DHS published a final rule which will allow some international entrepreneurs more flexibility when applying to enter the US to start and/or expand their businesses. The new final rule, which was published on January 17, 2017 – just days before Trump’s inauguration – will take effect on July 17, 2017, unless the new GOP-led Congress overturns it. Since the new rule was written and made final by the Obama Administration, it is possible that the new rule will become a target for invalidation before it even takes effect.
Assuming the new rule takes effect, some entrepreneurs will be eligible to apply for “parole” (temporary permission to be in the U.S) so they can more easily enter the US to expand their businesses. This will allow foreign entrepreneurs to come to the US, initially for up to 30 months, without having to apply for more traditional visas which often delay their entry and significantly deter foreigners from investing in the US economy.
Under the new rule, an applicant must generally show that a grant of parole will provide a “significant public benefit to the United States” based on her or his role as an entrepreneur of a start-up entity. Importantly, many smaller, less-funded start-ups will not qualify for parole.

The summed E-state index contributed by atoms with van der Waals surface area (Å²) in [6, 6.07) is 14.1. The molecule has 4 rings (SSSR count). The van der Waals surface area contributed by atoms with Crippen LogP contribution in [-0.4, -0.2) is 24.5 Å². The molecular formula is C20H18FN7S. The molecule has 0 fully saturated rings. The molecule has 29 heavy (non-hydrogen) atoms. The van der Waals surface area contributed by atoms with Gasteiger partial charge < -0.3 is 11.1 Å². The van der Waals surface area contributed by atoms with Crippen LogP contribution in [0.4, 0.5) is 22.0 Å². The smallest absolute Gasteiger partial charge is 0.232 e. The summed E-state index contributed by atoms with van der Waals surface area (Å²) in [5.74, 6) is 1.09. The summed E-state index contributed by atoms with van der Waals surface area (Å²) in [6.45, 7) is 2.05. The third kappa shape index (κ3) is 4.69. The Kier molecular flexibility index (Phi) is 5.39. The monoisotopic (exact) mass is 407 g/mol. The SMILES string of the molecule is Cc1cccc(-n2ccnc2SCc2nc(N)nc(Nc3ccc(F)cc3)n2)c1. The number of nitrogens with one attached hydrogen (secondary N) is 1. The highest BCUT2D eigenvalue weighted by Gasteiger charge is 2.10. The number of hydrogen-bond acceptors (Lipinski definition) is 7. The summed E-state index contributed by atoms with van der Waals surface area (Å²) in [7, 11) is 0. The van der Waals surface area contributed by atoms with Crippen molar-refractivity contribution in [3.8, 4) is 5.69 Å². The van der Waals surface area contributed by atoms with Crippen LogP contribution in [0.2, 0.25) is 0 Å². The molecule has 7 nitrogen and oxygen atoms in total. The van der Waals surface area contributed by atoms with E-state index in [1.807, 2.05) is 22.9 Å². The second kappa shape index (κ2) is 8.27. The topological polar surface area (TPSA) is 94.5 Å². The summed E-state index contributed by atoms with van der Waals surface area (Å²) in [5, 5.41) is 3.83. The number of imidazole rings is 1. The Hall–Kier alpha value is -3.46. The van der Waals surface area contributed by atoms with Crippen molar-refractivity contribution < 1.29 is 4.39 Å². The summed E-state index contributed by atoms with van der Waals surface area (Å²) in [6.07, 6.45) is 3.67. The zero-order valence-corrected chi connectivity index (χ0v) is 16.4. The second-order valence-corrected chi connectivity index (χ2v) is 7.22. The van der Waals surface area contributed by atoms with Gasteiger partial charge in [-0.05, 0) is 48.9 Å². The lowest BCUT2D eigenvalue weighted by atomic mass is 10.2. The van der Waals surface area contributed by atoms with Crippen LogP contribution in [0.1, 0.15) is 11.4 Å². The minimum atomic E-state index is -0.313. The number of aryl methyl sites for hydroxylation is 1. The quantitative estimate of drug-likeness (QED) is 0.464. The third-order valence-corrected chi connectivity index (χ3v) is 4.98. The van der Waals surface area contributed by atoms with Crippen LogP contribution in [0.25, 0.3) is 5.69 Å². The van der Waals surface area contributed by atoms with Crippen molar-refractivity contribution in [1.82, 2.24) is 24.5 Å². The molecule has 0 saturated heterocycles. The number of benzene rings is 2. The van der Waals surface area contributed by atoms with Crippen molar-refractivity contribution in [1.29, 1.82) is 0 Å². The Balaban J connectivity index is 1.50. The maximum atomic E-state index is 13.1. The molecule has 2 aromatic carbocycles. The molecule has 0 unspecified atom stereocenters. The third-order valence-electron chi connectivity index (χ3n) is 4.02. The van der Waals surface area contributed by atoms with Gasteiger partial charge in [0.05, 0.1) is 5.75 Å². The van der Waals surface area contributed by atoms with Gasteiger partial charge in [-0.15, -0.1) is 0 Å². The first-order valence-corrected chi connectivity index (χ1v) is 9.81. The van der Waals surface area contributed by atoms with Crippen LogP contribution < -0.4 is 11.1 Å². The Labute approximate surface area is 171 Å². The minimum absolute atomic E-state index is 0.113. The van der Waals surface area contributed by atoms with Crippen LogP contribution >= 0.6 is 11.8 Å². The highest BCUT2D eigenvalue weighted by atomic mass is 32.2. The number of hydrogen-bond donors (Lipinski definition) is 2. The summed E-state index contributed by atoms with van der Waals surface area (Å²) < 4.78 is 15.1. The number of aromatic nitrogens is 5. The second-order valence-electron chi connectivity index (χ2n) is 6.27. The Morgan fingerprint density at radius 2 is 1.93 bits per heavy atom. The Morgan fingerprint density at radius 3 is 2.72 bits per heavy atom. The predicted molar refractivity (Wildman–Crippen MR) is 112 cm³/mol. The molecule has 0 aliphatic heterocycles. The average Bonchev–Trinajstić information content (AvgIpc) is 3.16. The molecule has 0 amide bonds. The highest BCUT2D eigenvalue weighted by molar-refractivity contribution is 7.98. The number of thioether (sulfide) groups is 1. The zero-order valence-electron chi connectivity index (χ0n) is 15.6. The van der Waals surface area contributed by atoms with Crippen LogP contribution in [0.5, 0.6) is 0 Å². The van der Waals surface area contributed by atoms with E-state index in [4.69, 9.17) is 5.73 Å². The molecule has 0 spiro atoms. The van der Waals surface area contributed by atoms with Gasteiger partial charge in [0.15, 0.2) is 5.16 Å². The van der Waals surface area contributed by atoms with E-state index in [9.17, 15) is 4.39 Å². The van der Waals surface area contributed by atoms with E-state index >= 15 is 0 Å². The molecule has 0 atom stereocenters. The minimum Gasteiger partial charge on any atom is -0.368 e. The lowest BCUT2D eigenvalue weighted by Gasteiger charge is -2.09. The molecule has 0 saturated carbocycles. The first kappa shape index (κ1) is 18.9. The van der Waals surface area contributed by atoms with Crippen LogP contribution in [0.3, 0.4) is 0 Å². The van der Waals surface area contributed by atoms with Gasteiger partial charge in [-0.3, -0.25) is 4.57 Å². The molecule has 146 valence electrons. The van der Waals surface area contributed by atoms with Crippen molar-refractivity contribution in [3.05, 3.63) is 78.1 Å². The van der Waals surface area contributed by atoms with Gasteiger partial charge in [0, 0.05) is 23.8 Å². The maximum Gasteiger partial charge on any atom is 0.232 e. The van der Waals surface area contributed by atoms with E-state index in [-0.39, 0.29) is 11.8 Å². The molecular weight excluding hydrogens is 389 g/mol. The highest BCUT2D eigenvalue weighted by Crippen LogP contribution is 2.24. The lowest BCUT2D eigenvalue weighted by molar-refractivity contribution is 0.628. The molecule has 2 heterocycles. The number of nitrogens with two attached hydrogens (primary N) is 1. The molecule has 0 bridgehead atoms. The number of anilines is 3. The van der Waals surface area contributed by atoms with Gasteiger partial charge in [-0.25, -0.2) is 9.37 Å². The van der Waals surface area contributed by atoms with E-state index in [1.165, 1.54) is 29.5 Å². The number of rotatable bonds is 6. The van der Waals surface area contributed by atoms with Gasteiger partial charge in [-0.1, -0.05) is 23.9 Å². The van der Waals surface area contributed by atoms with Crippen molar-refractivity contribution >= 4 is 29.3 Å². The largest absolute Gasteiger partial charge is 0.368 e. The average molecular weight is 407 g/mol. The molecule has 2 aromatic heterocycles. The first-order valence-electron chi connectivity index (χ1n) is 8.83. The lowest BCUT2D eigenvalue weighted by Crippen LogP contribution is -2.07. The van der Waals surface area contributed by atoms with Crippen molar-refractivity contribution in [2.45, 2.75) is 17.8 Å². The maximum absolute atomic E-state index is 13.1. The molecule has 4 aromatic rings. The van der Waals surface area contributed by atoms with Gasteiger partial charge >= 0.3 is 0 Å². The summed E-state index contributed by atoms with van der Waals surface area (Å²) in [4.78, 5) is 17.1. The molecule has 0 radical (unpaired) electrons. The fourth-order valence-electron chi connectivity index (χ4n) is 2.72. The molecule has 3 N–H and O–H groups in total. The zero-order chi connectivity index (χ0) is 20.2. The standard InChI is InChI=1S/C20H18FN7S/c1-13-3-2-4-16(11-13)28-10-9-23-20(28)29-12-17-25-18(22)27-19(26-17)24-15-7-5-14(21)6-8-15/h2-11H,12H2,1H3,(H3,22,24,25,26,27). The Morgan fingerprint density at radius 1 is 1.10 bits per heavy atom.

Among other requirements, there are three major requirements under the new rule for the initial grant of parole:
- The applicant has to meet the definition of an “entrepreneur:” The rule defines entrepreneur to mean an individual who has enough skill and experience to help the start-up grow and also that the applicant has a “substantial ownership interest” in the start-up entity.
- The entity must be a start-up: The applicant must also show that the start-up was recently formed, which is defined as an entity that was created within the 5 years immediately preceding the date of initial application for parole.
- The entity has received a “qualifying investment:” The applicant must show that within the 18 months immediately preceding the application for parole, the entity received at least $250,000 in investment, $100,000 in qualifying government grants, or other proof of the start-ups potential for “rapid growth.”
New Form I-941, Application for Entrepreneur Parole, will be made available on USCIS’ website in the coming months.
By: Camiel Becker and Lara Aziz Bushon